For some women, miserable hot flashes may resemble Energizer Bunnies. They keep going and going and going well past age 60. But when these women want to keep using hormones, many Medicare plans, insurance companies, and healthcare providers say no because supposed safety concerns put hormones on a standard list of medications that older people shouldn’t have, called the “Beers list.” NAMS thinks there shouldn’t be a hard and fast rule against hormones after age 65. Yes, there may be safety concerns, and the Society does recommend that a woman use the lowest dose of hormones for the time appropriate to meet her needs. But NAMS has also stated that, under some circumstances, hormone therapy can be OK for women over age 65. They can be appropriate when the benefits for hot flashes outweigh the risks or when a woman has a high risk of bone fractures and can’t take other bone drugs or can’t withstand their side effects. In fact, that Beers list wasn’t meant to be a hard and fast rule, and it has changed. In 2012, it added a new category of medications that should be used “with caution.” And that’s just how to use them—knowing what the risks are and having your doctor monitor you closely for any problems. NAMS calls it “judicious use.” You can read the official statement from NAMS about continuing hormones after age 65 here.
NAMS has just released a new MenoNote on sleep. Here’s a sneak peek:
You have had enough sleep when you can function in an alert state during waking hours. Most adults need between 7 and 9 hours of sleep each night. During the menopause transition, you may find that you have more trouble falling asleep, staying asleep, or waking up feeling refreshed. These interventions may improve your sleep:
A new year is upon us. It is a great time to think about where we are and where we want to be. What are your personal priorities for 2015? If you're still trying to come up with a resolution or a new direction, here are a few options to consider:
At midlife, we generally have lot to reflect upon looking backwards and a lot to envision looking forward. The move from 2014 to 2015 provides yet another opportunity to be intentional about out life choices. Be sure to give yourself credit for all the good things you accomplished in 2014. Happy New Year!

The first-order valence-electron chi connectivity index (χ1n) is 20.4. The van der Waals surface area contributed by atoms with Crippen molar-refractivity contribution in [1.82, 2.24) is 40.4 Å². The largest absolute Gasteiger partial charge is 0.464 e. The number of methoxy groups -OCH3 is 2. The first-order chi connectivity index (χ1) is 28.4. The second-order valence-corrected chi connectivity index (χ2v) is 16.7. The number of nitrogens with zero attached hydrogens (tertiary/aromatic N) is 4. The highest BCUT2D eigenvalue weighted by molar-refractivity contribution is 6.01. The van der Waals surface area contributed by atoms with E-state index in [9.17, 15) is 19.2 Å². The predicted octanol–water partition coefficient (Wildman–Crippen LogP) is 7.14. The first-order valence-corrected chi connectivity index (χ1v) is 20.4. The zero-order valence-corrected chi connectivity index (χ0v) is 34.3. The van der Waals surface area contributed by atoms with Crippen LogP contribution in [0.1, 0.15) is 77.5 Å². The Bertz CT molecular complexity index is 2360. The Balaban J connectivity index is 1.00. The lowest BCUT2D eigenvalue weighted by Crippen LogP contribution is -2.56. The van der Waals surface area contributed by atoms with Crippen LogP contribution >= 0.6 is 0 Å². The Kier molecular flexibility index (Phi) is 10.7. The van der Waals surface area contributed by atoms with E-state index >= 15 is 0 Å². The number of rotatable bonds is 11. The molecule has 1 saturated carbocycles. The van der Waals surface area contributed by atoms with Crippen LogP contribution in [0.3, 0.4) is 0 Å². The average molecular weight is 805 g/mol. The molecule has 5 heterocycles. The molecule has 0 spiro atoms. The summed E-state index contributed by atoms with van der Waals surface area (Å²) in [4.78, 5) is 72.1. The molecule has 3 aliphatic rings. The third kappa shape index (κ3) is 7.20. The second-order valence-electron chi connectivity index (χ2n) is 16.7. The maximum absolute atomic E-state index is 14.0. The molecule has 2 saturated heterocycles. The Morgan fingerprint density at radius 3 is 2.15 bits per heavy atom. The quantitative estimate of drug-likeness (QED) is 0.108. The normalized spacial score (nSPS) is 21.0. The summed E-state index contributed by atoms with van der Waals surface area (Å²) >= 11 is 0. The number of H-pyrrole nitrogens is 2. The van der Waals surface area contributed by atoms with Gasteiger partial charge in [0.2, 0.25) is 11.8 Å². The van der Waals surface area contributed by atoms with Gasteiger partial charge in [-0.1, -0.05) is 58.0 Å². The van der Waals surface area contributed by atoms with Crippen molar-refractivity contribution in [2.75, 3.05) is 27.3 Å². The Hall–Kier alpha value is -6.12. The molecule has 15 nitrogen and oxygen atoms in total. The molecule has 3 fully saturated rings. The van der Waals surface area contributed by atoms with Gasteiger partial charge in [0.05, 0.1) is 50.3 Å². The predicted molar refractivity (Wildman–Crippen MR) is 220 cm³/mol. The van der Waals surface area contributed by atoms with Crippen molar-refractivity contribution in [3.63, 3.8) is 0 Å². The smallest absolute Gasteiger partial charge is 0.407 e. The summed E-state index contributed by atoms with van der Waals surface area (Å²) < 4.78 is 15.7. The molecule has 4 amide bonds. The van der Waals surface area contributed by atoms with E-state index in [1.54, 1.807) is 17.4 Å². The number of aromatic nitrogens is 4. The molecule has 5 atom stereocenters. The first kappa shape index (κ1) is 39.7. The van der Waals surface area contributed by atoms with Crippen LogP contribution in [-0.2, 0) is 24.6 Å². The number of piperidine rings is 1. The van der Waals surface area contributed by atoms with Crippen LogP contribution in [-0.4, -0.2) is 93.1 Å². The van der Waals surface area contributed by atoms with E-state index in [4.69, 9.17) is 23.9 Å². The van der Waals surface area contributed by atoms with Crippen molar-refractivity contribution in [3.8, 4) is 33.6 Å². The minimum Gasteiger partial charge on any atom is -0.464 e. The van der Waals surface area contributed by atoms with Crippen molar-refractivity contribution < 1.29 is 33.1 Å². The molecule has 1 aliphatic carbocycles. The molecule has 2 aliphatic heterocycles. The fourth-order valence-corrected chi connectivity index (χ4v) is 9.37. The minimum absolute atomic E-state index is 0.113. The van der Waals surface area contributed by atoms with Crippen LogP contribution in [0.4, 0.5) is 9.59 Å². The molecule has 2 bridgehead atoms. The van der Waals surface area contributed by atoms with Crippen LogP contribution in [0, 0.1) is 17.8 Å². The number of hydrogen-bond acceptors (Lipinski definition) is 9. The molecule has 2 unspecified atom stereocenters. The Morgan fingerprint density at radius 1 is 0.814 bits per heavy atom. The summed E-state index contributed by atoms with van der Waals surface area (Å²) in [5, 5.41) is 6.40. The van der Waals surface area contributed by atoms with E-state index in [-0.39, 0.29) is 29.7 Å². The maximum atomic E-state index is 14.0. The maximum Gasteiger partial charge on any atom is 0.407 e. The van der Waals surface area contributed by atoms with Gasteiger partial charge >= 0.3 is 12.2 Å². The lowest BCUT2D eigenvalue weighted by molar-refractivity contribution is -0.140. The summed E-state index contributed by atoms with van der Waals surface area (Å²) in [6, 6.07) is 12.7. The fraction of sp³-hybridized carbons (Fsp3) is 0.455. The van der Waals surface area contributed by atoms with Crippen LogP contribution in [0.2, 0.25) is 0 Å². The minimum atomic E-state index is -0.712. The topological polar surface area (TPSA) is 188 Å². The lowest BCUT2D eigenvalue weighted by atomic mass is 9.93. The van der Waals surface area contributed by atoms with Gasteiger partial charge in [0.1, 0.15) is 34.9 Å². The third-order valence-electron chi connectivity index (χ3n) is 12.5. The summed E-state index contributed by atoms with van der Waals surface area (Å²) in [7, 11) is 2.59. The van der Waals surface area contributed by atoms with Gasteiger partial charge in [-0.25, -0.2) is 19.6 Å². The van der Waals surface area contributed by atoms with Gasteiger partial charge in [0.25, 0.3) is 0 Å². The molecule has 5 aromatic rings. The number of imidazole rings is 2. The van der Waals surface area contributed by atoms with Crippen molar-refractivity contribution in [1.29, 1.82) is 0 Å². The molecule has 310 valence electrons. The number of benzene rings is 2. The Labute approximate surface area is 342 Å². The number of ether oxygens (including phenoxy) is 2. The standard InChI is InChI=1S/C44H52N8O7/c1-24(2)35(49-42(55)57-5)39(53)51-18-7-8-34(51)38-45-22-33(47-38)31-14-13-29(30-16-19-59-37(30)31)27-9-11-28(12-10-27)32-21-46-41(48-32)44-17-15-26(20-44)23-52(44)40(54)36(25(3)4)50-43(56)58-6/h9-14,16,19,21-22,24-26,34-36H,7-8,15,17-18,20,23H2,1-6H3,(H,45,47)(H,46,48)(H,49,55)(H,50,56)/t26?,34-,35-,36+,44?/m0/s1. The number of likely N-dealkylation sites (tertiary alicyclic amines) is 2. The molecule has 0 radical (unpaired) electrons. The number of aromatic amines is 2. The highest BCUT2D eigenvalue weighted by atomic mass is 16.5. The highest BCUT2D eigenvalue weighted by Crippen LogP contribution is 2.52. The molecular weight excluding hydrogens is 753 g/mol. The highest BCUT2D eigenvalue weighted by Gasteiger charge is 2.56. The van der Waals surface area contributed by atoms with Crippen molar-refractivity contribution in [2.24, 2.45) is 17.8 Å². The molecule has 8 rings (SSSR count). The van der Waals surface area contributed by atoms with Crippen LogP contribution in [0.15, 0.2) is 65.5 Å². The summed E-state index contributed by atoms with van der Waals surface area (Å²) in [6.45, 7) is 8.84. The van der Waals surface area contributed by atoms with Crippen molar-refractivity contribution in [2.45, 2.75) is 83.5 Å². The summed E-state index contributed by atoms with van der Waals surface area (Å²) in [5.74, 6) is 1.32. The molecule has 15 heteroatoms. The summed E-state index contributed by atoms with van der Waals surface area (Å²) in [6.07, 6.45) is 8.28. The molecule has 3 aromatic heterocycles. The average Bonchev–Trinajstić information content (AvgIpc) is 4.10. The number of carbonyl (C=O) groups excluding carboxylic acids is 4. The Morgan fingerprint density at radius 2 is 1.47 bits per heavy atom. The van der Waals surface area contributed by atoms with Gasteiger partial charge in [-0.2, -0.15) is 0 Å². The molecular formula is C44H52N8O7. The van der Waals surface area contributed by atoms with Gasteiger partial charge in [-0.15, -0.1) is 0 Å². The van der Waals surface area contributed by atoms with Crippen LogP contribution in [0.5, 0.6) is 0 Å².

It is really your choice. If your hot flashes are not bothering you that much, you may want to just wait them out. Hot flashes generally become milder and less frequent as time goes on, and for most women they totally disappear. However, there are some women who have a long experience with hot flashes for several years, maybe longer, and then an occasional hot flash forever. The challenge is that no one can predict how long your hot flashes will persist. Hormone therapy provides very effective treatment for hot flashes, but it is not always a permanent cure. About forty percent of women have a return of their hot flashes when they stop treatment—somewhat like a second menopause when the estrogen level drops again.
There are a number of low-risk coping strategies and lifestyle changes that may be helpful to you for managing hot flashes, but if hot flashes remain very disruptive then prescription therapy can be considered. Prescription hormone therapy (HT) approved by the US Food and Drug Administration (FDA) and by Health Canada include systemic estrogen therapy (ET) and estrogen-progestogen therapy (EPT; for women with a uterus). Some of these treatments have been around for 70 years. A newer FDA-approved hormone product, for women with a uterus, combines estrogen with bazedoxifene instead of a progestogen. Bazedoxifene is an estrogen agonist/antagonist, which means that it works like estrogen in some tissues while inhibiting estrogen activity in others. In this case, it helps to protect the uterus from cancer. There are reasons why some women should not use HT and the list includes such things as a history of estrogen-related cancers such as breast cancer, a history of liver disease, blood clots in the legs or lungs, cardiovascular disease, and stroke. A review of your health history with your healthcare provider is an important first step.
For women who prefer not to take hormones or cannot take them for other health reasons, nonhormonal drugs approved to treat depression, called selective serotonin-reuptake inhibitors (SSRIs), have been found to be effective in treating hot flashes in women who don’t have depression. The only SSRI the FDA has approved thus far for treating hot flashes is paroxetine 7.5 mg. It was shown to improve hot flashes and offers women a new choice. Discuss with your healthcare provider all of these options to see which ones are appropriate for you.
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JoAnn V. Pinkerton, MD, NCMP